Above-average summer resignations, retirements prompt staff changes at Ypsilanti Public Schools
Ypsilanti Public Schools fielded 11 resignations and an additional 13 retirements this summer, school board documents show.
Sharon Irvine, director of human resources for YPS, said in an interview earlier this summer the number of retirements and resignations is slightly higher than usual for 2012-13.
The district has gained a reputation as a place for high turnover in recent years. But school officials say the number of retirements and resignations this summer can be attributed to the prospect of consolidating with Willow Run.
“There’s no question that ... they are electing to find employment in other districts because they are concerned about unification,” Board President David Bates told the Ypsilanti Courier. “It’s an individual decision and not a reflection of the district, but a reflection of that individual’s mind for change. Any time you undergo a significant change, some people will elect to leave.”
However, recent resignation letters submitted to YPS show that weariness of change may not be the only reason teachers and support staff are moving on. A few employees cited the two layoff notices they received within the past four months as why they felt a need to look elsewhere for jobs.
Pay cuts and the threat of pay-less paydays also concerned a number of staff, Ypsilanti Education Association President Karen Siegel told AnnArbor.com earlier this month. She said it's been hard for teachers, who make concessions year after year and are left with fewer and fewer resources to help children.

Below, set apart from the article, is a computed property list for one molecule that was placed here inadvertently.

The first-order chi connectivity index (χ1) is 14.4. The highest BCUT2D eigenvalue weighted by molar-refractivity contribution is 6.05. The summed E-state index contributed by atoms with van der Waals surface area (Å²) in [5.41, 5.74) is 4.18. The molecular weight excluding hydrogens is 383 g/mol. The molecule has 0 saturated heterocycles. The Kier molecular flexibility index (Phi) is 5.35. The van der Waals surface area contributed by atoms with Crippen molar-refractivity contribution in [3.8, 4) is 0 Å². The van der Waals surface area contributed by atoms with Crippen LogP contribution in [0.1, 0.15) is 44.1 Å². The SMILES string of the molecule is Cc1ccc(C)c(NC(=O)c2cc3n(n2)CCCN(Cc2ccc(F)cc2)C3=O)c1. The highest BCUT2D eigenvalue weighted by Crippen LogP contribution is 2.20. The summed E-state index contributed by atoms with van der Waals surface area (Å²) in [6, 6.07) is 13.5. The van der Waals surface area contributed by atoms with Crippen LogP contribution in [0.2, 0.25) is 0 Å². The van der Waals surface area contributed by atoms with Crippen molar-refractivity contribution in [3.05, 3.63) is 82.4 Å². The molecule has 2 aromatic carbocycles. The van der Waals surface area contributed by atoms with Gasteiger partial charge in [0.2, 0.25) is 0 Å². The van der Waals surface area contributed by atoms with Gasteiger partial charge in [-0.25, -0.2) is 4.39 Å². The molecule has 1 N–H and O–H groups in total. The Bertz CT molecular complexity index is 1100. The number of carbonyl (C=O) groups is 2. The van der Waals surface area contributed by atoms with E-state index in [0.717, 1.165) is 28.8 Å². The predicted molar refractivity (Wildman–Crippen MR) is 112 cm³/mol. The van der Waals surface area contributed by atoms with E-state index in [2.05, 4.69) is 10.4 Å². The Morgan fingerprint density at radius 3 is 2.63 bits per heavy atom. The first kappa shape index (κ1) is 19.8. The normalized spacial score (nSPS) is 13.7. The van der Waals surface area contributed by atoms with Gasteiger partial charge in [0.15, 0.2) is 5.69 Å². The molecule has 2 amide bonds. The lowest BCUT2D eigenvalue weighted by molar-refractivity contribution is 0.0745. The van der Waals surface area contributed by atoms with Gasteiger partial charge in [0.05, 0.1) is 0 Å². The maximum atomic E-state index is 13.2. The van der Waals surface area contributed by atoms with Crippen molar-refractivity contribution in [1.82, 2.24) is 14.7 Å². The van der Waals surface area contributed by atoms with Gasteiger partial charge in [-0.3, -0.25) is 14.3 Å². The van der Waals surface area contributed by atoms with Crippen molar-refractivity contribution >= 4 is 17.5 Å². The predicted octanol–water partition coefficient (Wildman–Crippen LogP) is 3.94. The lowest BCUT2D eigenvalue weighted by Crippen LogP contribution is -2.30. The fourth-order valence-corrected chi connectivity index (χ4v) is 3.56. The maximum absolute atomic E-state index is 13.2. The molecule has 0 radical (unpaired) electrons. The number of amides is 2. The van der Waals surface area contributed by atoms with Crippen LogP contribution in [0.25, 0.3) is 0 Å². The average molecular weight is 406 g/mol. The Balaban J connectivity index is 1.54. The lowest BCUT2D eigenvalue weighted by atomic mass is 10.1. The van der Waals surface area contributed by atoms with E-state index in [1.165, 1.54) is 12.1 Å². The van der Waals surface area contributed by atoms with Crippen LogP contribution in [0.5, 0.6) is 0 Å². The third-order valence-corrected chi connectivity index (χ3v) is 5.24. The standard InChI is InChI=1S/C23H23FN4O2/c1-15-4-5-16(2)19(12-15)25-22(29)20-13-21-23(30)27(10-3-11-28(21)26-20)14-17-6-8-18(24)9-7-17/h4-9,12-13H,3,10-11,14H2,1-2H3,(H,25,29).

Ypsilanti Public Schools is dealing with a nearly $10 million deficit, talks about potentially forming a new district with Willow Run and trying to find ways to cut additional funds from the budget in order to pay employees during back-to-back pay periods in January 2013.
In May, the district reported processing 16 retirements. The recent summer retirements bring that total to 29. When added to about 11 resignations and 10 leaves of absence for 2012-13, the district lost 50 people in total.
The district laid off approximately 75 people in June. According to an earlier report, YPS needed to reduce its staff by 105 positions to tally the $5.45 million attributed to staffing cuts in the district’s deficit elimination plan, which the Board of Education passed in May.
At a recent Board of Education meeting and the Aug. 13 meeting combined, Ypsilanti trustees approved recalling eight staff members due to Title 1 and At-Risk grant funding, five general education teachers due to retirements/resignations and two special education teachers also due to retirements/resignations, for a total of 15 recalls.
Ypsilanti also hired four new teachers: a culinary arts teacher for the Regional Career Technical Center, a counselor and a health instructor at Ypsilanti High School and an instructor for the district's Junior Reserve Officer Training Corps program.
Irvine said Adam Brown, the new health teacher at the high school, was interviewed and scheduled to be taken to the board for hire in January. But due to the district's hiring freeze and mid-year layoffs, he was required to stay on at the high school as a long-term substitute, she said.
Irvine said at the Aug. 13 board meeting, in the past few years it has been a rare occasion that she has been able to hire anyone, so welcoming Brown as an official employee of the district was a feel-good moment.